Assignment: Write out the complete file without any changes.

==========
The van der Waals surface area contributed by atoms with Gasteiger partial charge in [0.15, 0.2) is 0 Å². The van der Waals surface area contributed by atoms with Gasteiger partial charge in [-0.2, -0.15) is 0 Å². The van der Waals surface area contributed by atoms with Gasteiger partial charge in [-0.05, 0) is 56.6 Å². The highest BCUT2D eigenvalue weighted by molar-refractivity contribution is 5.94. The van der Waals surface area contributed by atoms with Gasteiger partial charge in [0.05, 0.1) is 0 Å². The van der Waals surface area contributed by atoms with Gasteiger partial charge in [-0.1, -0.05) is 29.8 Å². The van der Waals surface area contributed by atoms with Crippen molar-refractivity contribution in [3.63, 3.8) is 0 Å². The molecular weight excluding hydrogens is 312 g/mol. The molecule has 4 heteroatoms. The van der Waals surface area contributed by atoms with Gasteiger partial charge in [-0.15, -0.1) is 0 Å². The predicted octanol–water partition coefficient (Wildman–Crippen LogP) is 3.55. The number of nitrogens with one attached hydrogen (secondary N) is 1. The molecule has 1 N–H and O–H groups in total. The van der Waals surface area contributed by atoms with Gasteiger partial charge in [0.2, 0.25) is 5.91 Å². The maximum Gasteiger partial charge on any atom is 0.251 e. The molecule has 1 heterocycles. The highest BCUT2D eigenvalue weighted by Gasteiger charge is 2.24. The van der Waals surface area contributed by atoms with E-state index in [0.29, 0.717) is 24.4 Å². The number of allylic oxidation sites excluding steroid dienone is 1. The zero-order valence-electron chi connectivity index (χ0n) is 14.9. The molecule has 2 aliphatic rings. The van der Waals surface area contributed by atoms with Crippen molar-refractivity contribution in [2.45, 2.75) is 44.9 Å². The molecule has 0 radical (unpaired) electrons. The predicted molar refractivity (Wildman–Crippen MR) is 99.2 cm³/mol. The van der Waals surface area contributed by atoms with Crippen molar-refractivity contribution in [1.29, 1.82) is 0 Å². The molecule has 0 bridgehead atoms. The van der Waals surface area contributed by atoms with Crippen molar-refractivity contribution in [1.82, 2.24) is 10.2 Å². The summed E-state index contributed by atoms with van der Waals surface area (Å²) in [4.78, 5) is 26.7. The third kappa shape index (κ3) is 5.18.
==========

The van der Waals surface area contributed by atoms with Gasteiger partial charge in [0.15, 0.2) is 0 Å². The van der Waals surface area contributed by atoms with Gasteiger partial charge in [-0.2, -0.15) is 0 Å². The van der Waals surface area contributed by atoms with Gasteiger partial charge in [-0.05, 0) is 56.6 Å². The highest BCUT2D eigenvalue weighted by molar-refractivity contribution is 5.94. The van der Waals surface area contributed by atoms with Gasteiger partial charge in [0.05, 0.1) is 0 Å². The van der Waals surface area contributed by atoms with Gasteiger partial charge in [-0.1, -0.05) is 29.8 Å². The van der Waals surface area contributed by atoms with Crippen molar-refractivity contribution in [3.63, 3.8) is 0 Å². The molecular weight excluding hydrogens is 312 g/mol. The molecule has 4 heteroatoms. The van der Waals surface area contributed by atoms with Gasteiger partial charge in [-0.15, -0.1) is 0 Å². The predicted octanol–water partition coefficient (Wildman–Crippen LogP) is 3.55. The number of nitrogens with one attached hydrogen (secondary N) is 1. The molecule has 1 N–H and O–H groups in total. The van der Waals surface area contributed by atoms with Gasteiger partial charge in [0.2, 0.25) is 5.91 Å². The maximum Gasteiger partial charge on any atom is 0.251 e. The molecule has 1 heterocycles. The highest BCUT2D eigenvalue weighted by Gasteiger charge is 2.24. The van der Waals surface area contributed by atoms with E-state index in [0.29, 0.717) is 24.4 Å². The number of allylic oxidation sites excluding steroid dienone is 1. The zero-order valence-electron chi connectivity index (χ0n) is 14.9. The molecule has 2 aliphatic rings. The van der Waals surface area contributed by atoms with Crippen molar-refractivity contribution in [2.45, 2.75) is 44.9 Å². The molecule has 0 radical (unpaired) electrons. The predicted molar refractivity (Wildman–Crippen MR) is 99.2 cm³/mol. The van der Waals surface area contributed by atoms with Crippen molar-refractivity contribution in [1.29, 1.82) is 0 Å². The molecule has 0 bridgehead atoms. The van der Waals surface area contributed by atoms with Crippen molar-refractivity contribution in [1.82, 2.24) is 10.2 Å². The summed E-state index contributed by atoms with van der Waals surface area (Å²) in [4.78, 5) is 26.7. The third kappa shape index (κ3) is 5.18.